Dear Bob Corker: Trump Has Also Been Starting Wars Here at Home

There is great delight in the chatter classes about — first — Bob Corker’s quip about the White House serving as an adult day care center caring for old people with dementia.

And then this article with a series of accusations about how unstable Trump is.

Senator Bob Corker, the Republican chairman of the Senate Foreign Relations Committee, charged in an interview on Sunday that President Trump was treating his office like “a reality show,” with reckless threats toward other countries that could set the nation “on the path to World War III.”

In an extraordinary rebuke of a president of his own party, Mr. Corker said he was alarmed about a president who acts “like he’s doing ‘The Apprentice’ or something.”

“He concerns me,” Mr. Corker added. “He would have to concern anyone who cares about our nation.”

But I want to point to several passages most people aren’t focusing on.

First, Corker claims that he still likes his golfing buddy Trump.

The deeply personal back-and-forth will almost certainly rupture what had been a friendship with a fellow real estate developer turned elected official, one of the few genuine relationships Mr. Trump had developed on Capitol Hill. Still, even as he leveled his stinging accusations, Mr. Corker repeatedly said on Sunday that he liked Mr. Trump, until now an occasional golf partner, and wished him “no harm.”

Then, Corker says he doesn’t regret normalizing Trump during his campaign.

One of the most prominent establishment-aligned Republicans to develop a relationship with Mr. Trump, the senator said he did not regret standing with him during the campaign last year.

“I would compliment him on things that he did well, and I’d criticize things that were inappropriate,” he said. “So it’s been really the same all the way through.”

And ultimately Corker stops short of deeming Trump unfit, in spite of all the comments that make it clear almost all Republicans do view him as unfit (which, indeed, he would be if he required adult day care).

“As long as there are people like that around him who are able to talk him down when he gets spun up, you know, calm him down and continue to work with him before a decision gets made, I think we’ll be fine,” he said.

Mr. Corker would not directly answer when asked whether he thought Mr. Trump was fit for the presidency. But he did say that the commander in chief was not fully aware of the power of his office.

“I don’t think he appreciates that when the president of the United States speaks and says the things that he does, the impact that it has around the world, especially in the region that he’s addressing,” he said. “And so, yeah, it’s concerning to me.”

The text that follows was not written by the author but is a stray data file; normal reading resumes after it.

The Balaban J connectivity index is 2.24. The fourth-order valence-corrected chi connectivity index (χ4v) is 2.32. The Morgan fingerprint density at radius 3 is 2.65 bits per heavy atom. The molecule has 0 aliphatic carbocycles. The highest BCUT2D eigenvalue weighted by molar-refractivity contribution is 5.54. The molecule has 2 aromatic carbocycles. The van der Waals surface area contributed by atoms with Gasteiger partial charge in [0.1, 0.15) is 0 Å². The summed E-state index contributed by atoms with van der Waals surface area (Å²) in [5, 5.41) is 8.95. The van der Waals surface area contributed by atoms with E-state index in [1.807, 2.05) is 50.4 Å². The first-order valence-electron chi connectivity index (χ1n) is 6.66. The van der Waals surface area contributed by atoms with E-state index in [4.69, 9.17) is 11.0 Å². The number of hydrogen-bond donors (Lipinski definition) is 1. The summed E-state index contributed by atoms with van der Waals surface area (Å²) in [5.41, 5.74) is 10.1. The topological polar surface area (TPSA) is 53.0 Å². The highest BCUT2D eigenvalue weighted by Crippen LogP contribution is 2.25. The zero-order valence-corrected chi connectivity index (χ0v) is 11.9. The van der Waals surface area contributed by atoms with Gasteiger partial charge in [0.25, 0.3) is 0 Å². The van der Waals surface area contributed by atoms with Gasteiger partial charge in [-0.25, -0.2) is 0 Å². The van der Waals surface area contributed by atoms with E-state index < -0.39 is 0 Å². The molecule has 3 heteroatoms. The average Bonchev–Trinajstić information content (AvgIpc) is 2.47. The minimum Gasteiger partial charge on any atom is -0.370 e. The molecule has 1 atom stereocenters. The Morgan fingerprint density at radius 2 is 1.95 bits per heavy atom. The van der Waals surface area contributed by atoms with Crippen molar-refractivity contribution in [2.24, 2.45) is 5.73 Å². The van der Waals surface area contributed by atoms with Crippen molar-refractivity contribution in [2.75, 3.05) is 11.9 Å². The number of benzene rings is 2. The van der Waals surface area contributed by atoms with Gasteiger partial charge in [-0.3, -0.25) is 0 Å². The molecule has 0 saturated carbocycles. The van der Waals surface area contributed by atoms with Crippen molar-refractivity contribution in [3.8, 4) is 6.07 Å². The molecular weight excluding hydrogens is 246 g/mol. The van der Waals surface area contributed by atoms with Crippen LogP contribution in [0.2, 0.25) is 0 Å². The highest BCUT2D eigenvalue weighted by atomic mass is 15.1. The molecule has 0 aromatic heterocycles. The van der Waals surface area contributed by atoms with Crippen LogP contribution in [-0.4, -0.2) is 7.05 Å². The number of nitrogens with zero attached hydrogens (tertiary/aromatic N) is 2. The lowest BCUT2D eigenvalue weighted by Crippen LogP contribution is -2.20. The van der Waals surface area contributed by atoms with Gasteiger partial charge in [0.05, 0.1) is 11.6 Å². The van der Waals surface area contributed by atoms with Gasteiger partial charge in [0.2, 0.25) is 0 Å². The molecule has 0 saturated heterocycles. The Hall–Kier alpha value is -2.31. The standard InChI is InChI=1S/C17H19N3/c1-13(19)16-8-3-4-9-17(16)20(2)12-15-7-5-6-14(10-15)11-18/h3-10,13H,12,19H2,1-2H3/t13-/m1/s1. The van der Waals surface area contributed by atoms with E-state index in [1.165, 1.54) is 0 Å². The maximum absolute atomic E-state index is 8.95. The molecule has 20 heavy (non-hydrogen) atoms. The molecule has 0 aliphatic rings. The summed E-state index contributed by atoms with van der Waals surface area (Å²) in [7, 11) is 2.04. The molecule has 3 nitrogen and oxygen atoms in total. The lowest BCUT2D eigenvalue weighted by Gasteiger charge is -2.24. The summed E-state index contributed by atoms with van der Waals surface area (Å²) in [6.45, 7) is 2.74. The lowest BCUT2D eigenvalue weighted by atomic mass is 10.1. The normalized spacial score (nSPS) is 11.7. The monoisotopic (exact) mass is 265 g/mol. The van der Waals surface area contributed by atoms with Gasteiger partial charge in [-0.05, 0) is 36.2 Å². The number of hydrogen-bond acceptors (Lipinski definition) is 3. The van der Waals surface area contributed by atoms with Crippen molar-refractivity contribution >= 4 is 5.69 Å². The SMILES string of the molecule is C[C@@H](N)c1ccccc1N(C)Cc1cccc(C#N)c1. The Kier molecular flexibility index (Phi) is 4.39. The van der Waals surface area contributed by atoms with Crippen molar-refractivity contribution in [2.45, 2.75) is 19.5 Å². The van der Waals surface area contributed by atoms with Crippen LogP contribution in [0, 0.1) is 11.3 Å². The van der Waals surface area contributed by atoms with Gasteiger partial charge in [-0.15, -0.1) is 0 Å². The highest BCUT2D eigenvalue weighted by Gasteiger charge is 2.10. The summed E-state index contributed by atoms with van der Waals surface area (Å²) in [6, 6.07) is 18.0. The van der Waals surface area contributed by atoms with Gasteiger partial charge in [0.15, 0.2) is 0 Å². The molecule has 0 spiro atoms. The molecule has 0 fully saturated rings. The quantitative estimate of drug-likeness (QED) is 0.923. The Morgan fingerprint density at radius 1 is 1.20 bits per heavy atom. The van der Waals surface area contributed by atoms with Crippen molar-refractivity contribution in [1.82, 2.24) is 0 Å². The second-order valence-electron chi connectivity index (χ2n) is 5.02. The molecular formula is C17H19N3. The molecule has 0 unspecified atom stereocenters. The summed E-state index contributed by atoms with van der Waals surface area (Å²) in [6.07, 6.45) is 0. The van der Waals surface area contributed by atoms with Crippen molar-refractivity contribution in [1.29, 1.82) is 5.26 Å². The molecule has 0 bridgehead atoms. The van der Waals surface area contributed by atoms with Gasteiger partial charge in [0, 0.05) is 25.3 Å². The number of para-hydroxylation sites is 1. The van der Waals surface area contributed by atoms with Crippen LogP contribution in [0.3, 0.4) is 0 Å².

This is important for several reasons.

For the most part, Corker is focusing on the damage Trump will do internationally. He mentions North Korea, matters on which he fantastically imagines the worst Secretary of State in recent memory, Rex Tillerson, is “negotiating,” and the Iran Deal.

When specifically asked if Trump is unfit, Corker focused on his role as Commander-in-Chief, bracketing all the other parts of being President, as a way to avoid calling the man unfit, which might require action under the 25th Amendment.

And, still, Corker still normalizes the golfing buddy who has spent over two years sowing division in this country and ten months working to dismantle the country internally.

Yes, Corker mentions Trump’s racist comments after Charlottesville, and then confesses he still likes the man who made them.

It’s nice that Corker has finally made it clear his Republican colleagues recognize what the rest of us have too, that Trump is a disaster. But he did so in such a way as to absolve himself and his colleagues from direct action, choosing instead to leave Trump in place to continue his war on America and Americans, even while hoping that Tillerson and his co-babysitters can keep Trump’s fat fingers off the nuclear button.

These are great one-liners from Corker.

But these are not responsible comments. Congress is a co-equal branch of government. And if almost all Republicans in the Senate recognize that Trump is unfit to be president, their constitutional duty is to do something about it, not to continue to normalize him in the hopes he’ll finish dismantling the laws and policies protecting vulnerable Americans.

Killer Trash Talk

Hi there!

This will be a Trash Talk mostly absent the real world intrusions of the last few weeks. Mostly.

But I had dinner a couple of days ago with a couple of people, both students, with a family and home in Puerto Rico. No, nothing there is going the way Trump duplicitously portrays it. It is just not. To argue otherwise is to prove a fool and ignorant. Here is the Washington Post with a reminder of what we all knew. The family we know lives in a part of San Juan that is upscale. It is the “nice” part. They still do not have power. Just barely got running water. Things are very much not good there. And will not be for a very long time. For this White House to have taken the victory laps they did is simply unimaginable. Then there is the Las Vegas shooting. That will await another day.

So, probably we should be concerned about whether or not athletes in America stand of kneel for the national anthem. Even in hockey they may not always, or they may raise a Tommie Smith fist, and idiots will probably be up in arms about that.